09.23.11 2:28 AM ET
New York’s Lord of Late Night
“I came from a small town, Cornwall, Ontario, and the Summer of Love—1968 and 1969—were my teen years. Hosting Mick Jagger’s 40th birthday party at Limelight was huge. Everybody wanted to be Mick Jagger as a kid. One thing I’ll always remember is Mick Jagger was up in the VIP room and there used to be a little bathroom in the hallway, and I walk down the hallway and see Mick Jagger with his hand out asking people for toilet paper.
“Prince used to come with an entourage of nine people, go up to the VIP room, sit in a corner by himself with all nine people surrounding him so no one could get to him. Then he’d go down to the dance floor and have all nine people surround him, dance for an hour, go back upstairs. What pleasure he got from being in a public place, I have no idea. Stories like that you file in the back of your brain and are pretty remarkable.
“We had a rock ‘n’ roll night at Limelight that ran for nine years and broke everybody from Pearl Jam to Guns N’ Roses. I remember Jimmy Page jamming onstage. Tuesdays was industrial night, so we had Smashing Pumpkins and Nine Inch Nails. Wednesdays, we had incredible DJs like Paul Oakenfold. Fridays was techno from the U.K., since we were the first club to play techno. We had hip-hop Sunday nights at the Palladium with everyone from Mary J. Blige and Jay-Z to Puffy performing and record execs were there to check out the talent. Limelight appealed and catered to everything from rockers, industrial people, the gay crowd, and techno, to everyone else. And watching 1,500 to 2,500 people with their arms up in the air, smiling ear-to-ear and having the time of their lives, or exchanging phone numbers at the end of the night—in your mind, you get a snicker like, ‘How many people am I responsible for getting laid tonight?’
“I remember movie leading men walking out of bathrooms with vomit all over their shirts, celebrities rolling around on the couch. I’ve got a lot of those stories but my lips are sealed. People went and had a good time. It wasn’t like there were BJs in every corner, but the Limelight was an ex-church and so it had a lot of nooks and crannies where people could make out aggressively. I remember one couple was real-estate power brokers by day, and at night, they’d come to Limelight with total sheer and absolutely nothing underneath. You could see the genital area and everything. We’d have people dress 'outrageously' or 'exotically,' but it wasn’t Plato’s Retreat. It was a music-driven club with multiple dance floors, so there was a real diversity in crowds and music. In the end, it was the crowd we drew that made those places institutional.
“My job was to create culture, and I put a lot of energy into it being a creative community. It was a temporary career for them, and my staff wasn’t bleach-blond girls with huge boobs, it was a real section of New York—drag queens, anything else. The fashion designer Richie Rich used to work for me. Chazz Palminteri worked as assistant manager/security at Limelight, Dolph Lundgren was a door person. Jennifer Aniston’s boyfriend, Justin Theroux, was in the art department. There’s a reason people are nostalgic for the ‘90s in New York, and it’s not only because of Limelight. People in the creative community can no longer afford to live in Manhattan. Everything has gotten so expensive there it’s almost like going to a mall in New York—everything is a Nike store or a Banana Republic. I don’t think it has the allure that it used to. Before, New York was considered a real destination for people to have a terrific nighttime experience. Now, Americans go to Miami and Vegas, or they go to Europe. But New York is no longer a destination as a great party city.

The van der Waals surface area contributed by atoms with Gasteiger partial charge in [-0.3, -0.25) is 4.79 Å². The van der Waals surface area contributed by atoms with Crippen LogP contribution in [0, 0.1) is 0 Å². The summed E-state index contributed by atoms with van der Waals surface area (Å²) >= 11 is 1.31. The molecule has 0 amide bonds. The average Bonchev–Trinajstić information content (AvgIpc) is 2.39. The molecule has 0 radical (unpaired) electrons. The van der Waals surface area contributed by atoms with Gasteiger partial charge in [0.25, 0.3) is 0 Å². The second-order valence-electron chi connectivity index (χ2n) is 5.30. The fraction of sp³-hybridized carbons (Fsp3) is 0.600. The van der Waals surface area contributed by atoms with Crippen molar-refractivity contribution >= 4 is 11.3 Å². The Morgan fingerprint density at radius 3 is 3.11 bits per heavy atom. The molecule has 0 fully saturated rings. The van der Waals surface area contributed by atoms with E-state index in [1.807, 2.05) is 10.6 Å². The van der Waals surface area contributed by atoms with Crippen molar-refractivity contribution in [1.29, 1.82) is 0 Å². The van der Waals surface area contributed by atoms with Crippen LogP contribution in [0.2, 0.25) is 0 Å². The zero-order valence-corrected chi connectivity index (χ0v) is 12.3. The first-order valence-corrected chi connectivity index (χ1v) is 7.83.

“It’s important to know that Ecstasy was not illegal in New York State until 1998. So in people’s mindset, Ecstasy was less illegal than lighting a cigarette in the non-smoking section of a restaurant. So, the fact that my clubs had to be an oasis and I had to control pills when nobody else did in New York is beyond absurd. I got acquitted for the drug charges in three hours after a five-week trial. The Feds win 99 percent of their cases, but I had a great lawyer, Ben Brafman [who represented DSK recently]. It was a major embarrassment to the Feds that they lost that case.
“In my mind, Giuliani single-handedly destroyed the fabric of New York City. The idea now is to make everybody a conformist. I don’t know so much about gay clubs, but with the straight clubs, the clients they aspire to cater to are people who look like Paris Hilton or the Kardashians who come in and spend $1,200 or $900 on bottles and table service. All the focus is on catering to the high end, what I call the 'plastic set.' No thought is given to diversity of crowd. In my day, you’d have a much better chance of getting into the club if you were a long-haired person, gay person, drag queen, in sequins, or had an interesting look about you, as opposed to pulling up with a black AmEx and a Bentley. We’d respect you if you did, but you certainly wouldn’t have gotten ahead of the line. It’s more exclusive today. Everybody looks the same and there’s no energy. All I hear is lament.”
Peter Gatien currently resides in Toronto, Canada, and is living on a tight budget. The Feds finally nabbed him for income-tax evasion in 1999 for failing to report $1 million in club earnings, and, since he was a non-citizen, Gatien was deported from the U.S. in 2003 due to Department of Homeland Security immigration laws. He is developing a TV series based on his nightlife experiences.